Longest Stand Up Paddle board journey-world
record set by Justin DeBree
COCOA BEACH, FL, USA
-- Justin DeBree, a 27-year-old surfer from Cocoa Beach,
entered the dock in St. Marys, Georgia, after paddling all
the way up from Key Biscayne, Florida, a total of 420 miles-setting
the world record for the LongestStand Up Paddle
Board journey. He did this for awareness to the World
Skin Cancer Foundation.
Photo: "This journey was done completely
on the board you see in the picture, all while standing, and
all under the power of nothing but me and my single bladed
He also set the new world record for the
most miles paddled in 24 hours: 49 miles
from Stuart,FL, to the Sebastian Inlet,FL (between 0800 June
23 - 0900 June 24, 2008).
couldn’t think of a better way to bring attention to the World
Skin Cancer Foundation, the Beach Signage Sun Safety program
or this great sport,” said DeBree, a lifelong surfer and a
sales representative for DeWalt
power tools, who used his work vacation time and donated
his salary from DeWALT
for each day of his journey.
The biggest problem Cocoa Beach's Justin DeBree
has faced is weather. "The weather's been so unpredictable,"
said DeBree, who is making the journey without support on
When he has been on the water, anywhere from 50
yards to three miles offshore, with just his feet on the board
and a three-gallon pack on his back, he's basically at the
mercy of the ocean.
"I've seen so much wildlife," said DeBree. It's
been completely entertaining. I've seen tiger sharks. I've
seen tons of tarpon and cobia, I actually had four schools
of cobia follow me. I can't tell you how many turtles I've
seen. It's been unreal."
Over one million cases of skin cancer are diagnosed
every year and over 10,000 people die from skin cancer annually.
DeBree's mother, Diana Feast of Jupiter, said
she is proud of her son for promoting skin-cancer awareness
and an active, healthy lifestyle. She admits to being just
a little worried but expected him to complete the trip.
Stand up paddle surfing, or SUP, is a surface
water sport, a variant of surfing where the surfer uses a
paddle to move through the water while standing on a surfboard.
Besides promoting our beach signage, raising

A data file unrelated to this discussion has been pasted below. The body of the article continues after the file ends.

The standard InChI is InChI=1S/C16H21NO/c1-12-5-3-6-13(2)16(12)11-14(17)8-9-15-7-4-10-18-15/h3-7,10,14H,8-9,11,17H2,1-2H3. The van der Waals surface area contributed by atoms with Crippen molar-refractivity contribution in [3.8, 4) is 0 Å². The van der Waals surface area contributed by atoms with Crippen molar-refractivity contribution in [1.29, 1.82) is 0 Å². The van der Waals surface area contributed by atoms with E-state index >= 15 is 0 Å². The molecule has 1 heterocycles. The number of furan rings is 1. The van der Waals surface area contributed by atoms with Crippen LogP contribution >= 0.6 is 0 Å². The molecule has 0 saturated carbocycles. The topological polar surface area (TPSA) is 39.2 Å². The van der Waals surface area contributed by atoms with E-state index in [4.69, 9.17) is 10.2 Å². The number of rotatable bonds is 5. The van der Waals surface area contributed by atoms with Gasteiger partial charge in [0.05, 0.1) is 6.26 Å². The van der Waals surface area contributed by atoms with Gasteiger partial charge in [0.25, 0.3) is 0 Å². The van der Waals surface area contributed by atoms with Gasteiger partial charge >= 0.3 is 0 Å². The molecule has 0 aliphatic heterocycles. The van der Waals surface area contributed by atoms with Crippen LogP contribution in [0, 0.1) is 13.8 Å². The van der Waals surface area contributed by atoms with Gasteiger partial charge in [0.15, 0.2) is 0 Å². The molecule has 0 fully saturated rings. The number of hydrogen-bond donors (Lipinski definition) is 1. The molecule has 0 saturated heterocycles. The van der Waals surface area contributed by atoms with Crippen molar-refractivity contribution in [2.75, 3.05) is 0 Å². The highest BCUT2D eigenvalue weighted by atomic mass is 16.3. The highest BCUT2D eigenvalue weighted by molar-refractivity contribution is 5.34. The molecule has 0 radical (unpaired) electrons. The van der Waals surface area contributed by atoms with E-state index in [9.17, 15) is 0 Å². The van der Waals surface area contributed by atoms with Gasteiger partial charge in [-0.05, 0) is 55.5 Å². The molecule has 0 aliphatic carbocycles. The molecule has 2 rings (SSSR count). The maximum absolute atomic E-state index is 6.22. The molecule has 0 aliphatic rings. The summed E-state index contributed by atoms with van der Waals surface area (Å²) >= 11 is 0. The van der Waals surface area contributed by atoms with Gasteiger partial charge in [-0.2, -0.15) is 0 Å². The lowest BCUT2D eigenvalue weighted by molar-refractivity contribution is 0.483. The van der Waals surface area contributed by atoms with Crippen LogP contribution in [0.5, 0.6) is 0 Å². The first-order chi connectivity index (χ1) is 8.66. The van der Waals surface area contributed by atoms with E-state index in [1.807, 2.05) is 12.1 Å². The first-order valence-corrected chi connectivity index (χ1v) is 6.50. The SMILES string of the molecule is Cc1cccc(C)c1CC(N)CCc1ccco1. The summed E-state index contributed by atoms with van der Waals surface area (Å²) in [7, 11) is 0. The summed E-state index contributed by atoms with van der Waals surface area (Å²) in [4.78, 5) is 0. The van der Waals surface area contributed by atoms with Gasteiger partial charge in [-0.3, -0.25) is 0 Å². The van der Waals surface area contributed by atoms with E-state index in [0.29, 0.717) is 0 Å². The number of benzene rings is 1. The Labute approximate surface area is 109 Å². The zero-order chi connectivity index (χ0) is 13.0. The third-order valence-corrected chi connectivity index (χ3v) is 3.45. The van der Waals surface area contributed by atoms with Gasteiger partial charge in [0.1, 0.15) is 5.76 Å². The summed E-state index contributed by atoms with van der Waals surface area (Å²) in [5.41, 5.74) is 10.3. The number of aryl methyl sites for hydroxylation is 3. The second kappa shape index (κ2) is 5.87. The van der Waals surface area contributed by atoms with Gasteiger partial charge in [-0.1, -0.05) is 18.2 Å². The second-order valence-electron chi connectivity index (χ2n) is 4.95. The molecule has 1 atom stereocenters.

awareness and a little bit of funds, there was something obvious
that supports the feelings of the World
Skin Cancer Foundation. Justin's normally dark tan
was gone. After two weeks of being on the water, Justin had
no evidence of any sun exposure. By using the Slip, Slap,
Slop rules, Justin was able to enjoy the outdoors safer than
Justin DeBree:"Sometimes when you go do
challenges like this, it makes me think everybody can make
a difference, even my little self," he said. "I think it's
going to make me do other things to help the world, as lame
as it may sound. It just makes me want to do more."
Stand up paddle surfing is derived from its
Polynesian roots. The Hawaiian translation is Ku Hoe He'e
Nalu; to stand, to paddle, to surf, a wave. The popularity
of the modern sport of SUP has its origination in the Hawaiian
In the early 1960s the Beach Boys of Waikiki would
stand on their long boards and paddle out with outrigger paddles
to take pictures of the tourists learning to surf. This is
where the term "Beach Boy Surfing" originates, another name
for Stand Up Paddle Surfing.
One difference between the modern idea of surfing
and SUP is that the latter does not need a wave. In SUP, one
can paddle on the open ocean, in harbors, on lakes, rivers
or any large body of water. One of the advantages of Stand
Up Paddle Surfing is the angle of visibility. Because of the
standing height over the water one can see both deeper into
the water and further across the surface of the water, allowing
better visualization of features others lower above the water
may not be able to see, whether it is the marine life in the
harbors, lakes and coves or the incoming swells of the ocean
marching on the horizon